Lacking (some) information is unfortunately a reality in all projects and often we need to get going without having that information. Here is what I do in these cases.
I communicate efforts and dates always based on the information available. I clearly list the items that are unknown at the time and how they can influence the ball park figure I have provided. I also make clear that how we are working on getting the remaining information and by when we expect to have it. Further I explain how the additional information may influence the outcome. You don't know what you don't know.
Then as I executed the project I try to work in very short cycles (or increments or whatever you want to call them). As my team works through the different items we address the high-risk areas first, e.g. the areas that we don't have enough information about. For example by providing early (pre-release) versions of a solution you may be able to assess the quality level before implementation is complete. Another option is the use of spikes for questions nobody on the team has an answer yet. A rough answer from a spike is always better than not having a clue at all.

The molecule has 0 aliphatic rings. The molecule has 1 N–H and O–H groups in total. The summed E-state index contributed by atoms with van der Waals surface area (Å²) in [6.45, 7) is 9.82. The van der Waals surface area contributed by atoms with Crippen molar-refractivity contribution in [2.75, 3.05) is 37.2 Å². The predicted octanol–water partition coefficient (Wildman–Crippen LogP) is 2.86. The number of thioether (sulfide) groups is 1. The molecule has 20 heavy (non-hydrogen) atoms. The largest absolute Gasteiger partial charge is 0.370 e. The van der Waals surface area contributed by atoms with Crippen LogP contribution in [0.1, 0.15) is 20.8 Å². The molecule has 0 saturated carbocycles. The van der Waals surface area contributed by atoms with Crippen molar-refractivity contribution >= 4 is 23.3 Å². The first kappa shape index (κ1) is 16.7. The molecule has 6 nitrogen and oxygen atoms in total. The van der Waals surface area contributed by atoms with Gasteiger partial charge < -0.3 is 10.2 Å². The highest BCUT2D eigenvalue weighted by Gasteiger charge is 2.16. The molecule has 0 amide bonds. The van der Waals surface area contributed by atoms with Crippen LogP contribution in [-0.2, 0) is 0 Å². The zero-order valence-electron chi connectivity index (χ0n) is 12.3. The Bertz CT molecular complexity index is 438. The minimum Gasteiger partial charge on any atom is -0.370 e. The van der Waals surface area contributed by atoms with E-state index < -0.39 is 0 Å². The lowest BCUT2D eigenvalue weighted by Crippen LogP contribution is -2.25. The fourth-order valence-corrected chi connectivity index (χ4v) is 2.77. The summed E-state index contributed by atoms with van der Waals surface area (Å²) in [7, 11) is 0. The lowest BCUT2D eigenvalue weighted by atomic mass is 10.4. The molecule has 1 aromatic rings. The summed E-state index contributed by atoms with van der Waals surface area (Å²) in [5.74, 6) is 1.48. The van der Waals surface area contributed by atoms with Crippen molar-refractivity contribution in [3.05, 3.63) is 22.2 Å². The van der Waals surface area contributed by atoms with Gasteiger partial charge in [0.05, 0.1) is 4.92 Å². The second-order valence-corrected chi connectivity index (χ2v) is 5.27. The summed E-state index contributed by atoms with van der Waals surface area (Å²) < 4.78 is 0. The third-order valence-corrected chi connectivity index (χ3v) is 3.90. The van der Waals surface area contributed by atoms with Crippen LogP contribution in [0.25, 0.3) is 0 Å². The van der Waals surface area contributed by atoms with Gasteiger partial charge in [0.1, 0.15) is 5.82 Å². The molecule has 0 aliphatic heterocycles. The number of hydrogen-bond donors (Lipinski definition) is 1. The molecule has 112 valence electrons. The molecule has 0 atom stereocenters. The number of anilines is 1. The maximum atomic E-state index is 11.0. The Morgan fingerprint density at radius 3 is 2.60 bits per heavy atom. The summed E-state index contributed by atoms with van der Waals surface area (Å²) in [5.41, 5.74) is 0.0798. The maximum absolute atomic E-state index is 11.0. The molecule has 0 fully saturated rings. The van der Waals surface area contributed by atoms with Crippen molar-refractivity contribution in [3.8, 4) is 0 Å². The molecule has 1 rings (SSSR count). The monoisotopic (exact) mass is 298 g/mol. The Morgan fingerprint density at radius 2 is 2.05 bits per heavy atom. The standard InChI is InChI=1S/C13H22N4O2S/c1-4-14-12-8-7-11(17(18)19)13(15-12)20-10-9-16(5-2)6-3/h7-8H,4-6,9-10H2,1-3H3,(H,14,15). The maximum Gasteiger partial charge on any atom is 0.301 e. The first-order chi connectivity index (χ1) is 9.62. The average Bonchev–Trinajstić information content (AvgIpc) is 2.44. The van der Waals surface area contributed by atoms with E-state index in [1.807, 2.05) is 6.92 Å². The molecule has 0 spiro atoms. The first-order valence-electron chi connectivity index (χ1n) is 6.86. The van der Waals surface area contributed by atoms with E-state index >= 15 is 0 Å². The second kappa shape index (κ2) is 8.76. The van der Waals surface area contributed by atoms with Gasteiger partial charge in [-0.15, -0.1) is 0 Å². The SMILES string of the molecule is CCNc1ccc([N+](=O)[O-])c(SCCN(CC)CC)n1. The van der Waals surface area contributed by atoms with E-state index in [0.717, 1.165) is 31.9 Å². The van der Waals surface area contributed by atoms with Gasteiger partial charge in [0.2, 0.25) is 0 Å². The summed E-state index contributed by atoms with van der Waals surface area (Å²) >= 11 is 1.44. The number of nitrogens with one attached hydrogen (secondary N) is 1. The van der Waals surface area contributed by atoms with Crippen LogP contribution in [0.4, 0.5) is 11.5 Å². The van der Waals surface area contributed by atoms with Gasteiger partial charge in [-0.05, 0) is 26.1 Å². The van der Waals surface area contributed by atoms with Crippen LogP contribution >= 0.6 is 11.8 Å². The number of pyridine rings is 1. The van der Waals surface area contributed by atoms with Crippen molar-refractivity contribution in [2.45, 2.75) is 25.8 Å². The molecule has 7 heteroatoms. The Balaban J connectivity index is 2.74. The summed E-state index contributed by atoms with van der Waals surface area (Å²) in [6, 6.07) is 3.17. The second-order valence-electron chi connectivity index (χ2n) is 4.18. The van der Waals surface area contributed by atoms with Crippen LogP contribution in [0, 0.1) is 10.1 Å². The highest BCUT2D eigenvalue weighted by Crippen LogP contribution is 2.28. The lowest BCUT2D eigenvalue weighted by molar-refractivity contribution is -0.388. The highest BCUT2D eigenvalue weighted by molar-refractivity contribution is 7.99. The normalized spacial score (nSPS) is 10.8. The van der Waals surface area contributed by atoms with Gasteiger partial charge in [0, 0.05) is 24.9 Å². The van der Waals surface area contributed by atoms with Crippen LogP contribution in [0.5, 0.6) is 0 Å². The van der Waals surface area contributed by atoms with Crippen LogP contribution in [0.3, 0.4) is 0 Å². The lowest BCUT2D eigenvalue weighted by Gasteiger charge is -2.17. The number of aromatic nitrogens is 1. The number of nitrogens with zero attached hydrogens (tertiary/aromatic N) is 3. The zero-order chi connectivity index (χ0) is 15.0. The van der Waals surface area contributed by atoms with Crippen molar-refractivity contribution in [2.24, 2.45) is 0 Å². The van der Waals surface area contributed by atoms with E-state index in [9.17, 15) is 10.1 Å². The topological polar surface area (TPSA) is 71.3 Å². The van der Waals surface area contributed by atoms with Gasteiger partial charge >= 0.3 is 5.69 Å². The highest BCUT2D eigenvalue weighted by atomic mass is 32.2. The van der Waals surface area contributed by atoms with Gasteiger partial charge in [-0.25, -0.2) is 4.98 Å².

In my experience working in short iterations has been an extremely effective technique to address the uncertainty. By short I mean one or 2 weeks, sometimes even shorter. As we refine the estimates based on newer information we reduce or even eliminate the uncertainty. Each time we have a better estimate we communicate this clearly to stake holders, which I think is very important, too.
Make sure your stake holders always know what is going on. You cannot over communicate. In almost all cases I have found that stakeholders are then very reasonable or even fun to work with. They have their experiences, too, and they understand that you don't necessarily have all the information at the beginning of a project. They just want to see a structure approach from you how you address that challenge.